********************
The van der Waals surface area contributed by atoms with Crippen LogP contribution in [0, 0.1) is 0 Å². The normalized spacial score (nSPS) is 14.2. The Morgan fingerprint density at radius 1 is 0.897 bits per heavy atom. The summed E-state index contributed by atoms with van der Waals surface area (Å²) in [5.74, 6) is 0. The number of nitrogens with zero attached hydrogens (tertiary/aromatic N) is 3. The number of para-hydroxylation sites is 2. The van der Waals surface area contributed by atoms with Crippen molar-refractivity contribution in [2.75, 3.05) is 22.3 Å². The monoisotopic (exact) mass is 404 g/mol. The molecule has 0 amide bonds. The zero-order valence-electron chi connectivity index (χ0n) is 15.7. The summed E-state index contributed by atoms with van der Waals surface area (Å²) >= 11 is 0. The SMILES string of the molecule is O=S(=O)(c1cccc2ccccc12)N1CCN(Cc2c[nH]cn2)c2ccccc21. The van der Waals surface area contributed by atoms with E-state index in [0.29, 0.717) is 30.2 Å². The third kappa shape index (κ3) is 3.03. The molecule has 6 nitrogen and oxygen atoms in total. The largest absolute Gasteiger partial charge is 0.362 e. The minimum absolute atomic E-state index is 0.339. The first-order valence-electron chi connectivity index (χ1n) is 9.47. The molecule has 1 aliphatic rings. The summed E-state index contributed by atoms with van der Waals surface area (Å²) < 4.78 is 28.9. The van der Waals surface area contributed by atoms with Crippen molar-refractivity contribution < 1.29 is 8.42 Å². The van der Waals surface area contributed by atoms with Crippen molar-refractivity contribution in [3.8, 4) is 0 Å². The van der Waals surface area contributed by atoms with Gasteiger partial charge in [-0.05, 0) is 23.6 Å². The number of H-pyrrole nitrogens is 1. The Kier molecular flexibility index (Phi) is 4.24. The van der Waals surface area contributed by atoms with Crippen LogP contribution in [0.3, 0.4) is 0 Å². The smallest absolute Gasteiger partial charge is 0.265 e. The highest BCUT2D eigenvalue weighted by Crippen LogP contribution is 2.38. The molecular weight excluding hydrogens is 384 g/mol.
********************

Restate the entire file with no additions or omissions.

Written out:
The van der Waals surface area contributed by atoms with Crippen LogP contribution in [0, 0.1) is 0 Å². The normalized spacial score (nSPS) is 14.2. The Morgan fingerprint density at radius 1 is 0.897 bits per heavy atom. The summed E-state index contributed by atoms with van der Waals surface area (Å²) in [5.74, 6) is 0. The number of nitrogens with zero attached hydrogens (tertiary/aromatic N) is 3. The number of para-hydroxylation sites is 2. The van der Waals surface area contributed by atoms with Crippen molar-refractivity contribution in [2.75, 3.05) is 22.3 Å². The monoisotopic (exact) mass is 404 g/mol. The molecule has 0 amide bonds. The zero-order valence-electron chi connectivity index (χ0n) is 15.7. The summed E-state index contributed by atoms with van der Waals surface area (Å²) >= 11 is 0. The SMILES string of the molecule is O=S(=O)(c1cccc2ccccc12)N1CCN(Cc2c[nH]cn2)c2ccccc21. The van der Waals surface area contributed by atoms with E-state index in [0.29, 0.717) is 30.2 Å². The third kappa shape index (κ3) is 3.03. The molecule has 6 nitrogen and oxygen atoms in total. The largest absolute Gasteiger partial charge is 0.362 e. The minimum absolute atomic E-state index is 0.339. The first-order valence-electron chi connectivity index (χ1n) is 9.47. The molecule has 1 aliphatic rings. The summed E-state index contributed by atoms with van der Waals surface area (Å²) < 4.78 is 28.9. The van der Waals surface area contributed by atoms with Crippen molar-refractivity contribution < 1.29 is 8.42 Å². The van der Waals surface area contributed by atoms with Crippen molar-refractivity contribution in [3.8, 4) is 0 Å². The van der Waals surface area contributed by atoms with Gasteiger partial charge in [-0.05, 0) is 23.6 Å². The number of H-pyrrole nitrogens is 1. The Kier molecular flexibility index (Phi) is 4.24. The van der Waals surface area contributed by atoms with Crippen LogP contribution in [0.3, 0.4) is 0 Å². The smallest absolute Gasteiger partial charge is 0.265 e. The highest BCUT2D eigenvalue weighted by Crippen LogP contribution is 2.38. The molecular weight excluding hydrogens is 384 g/mol.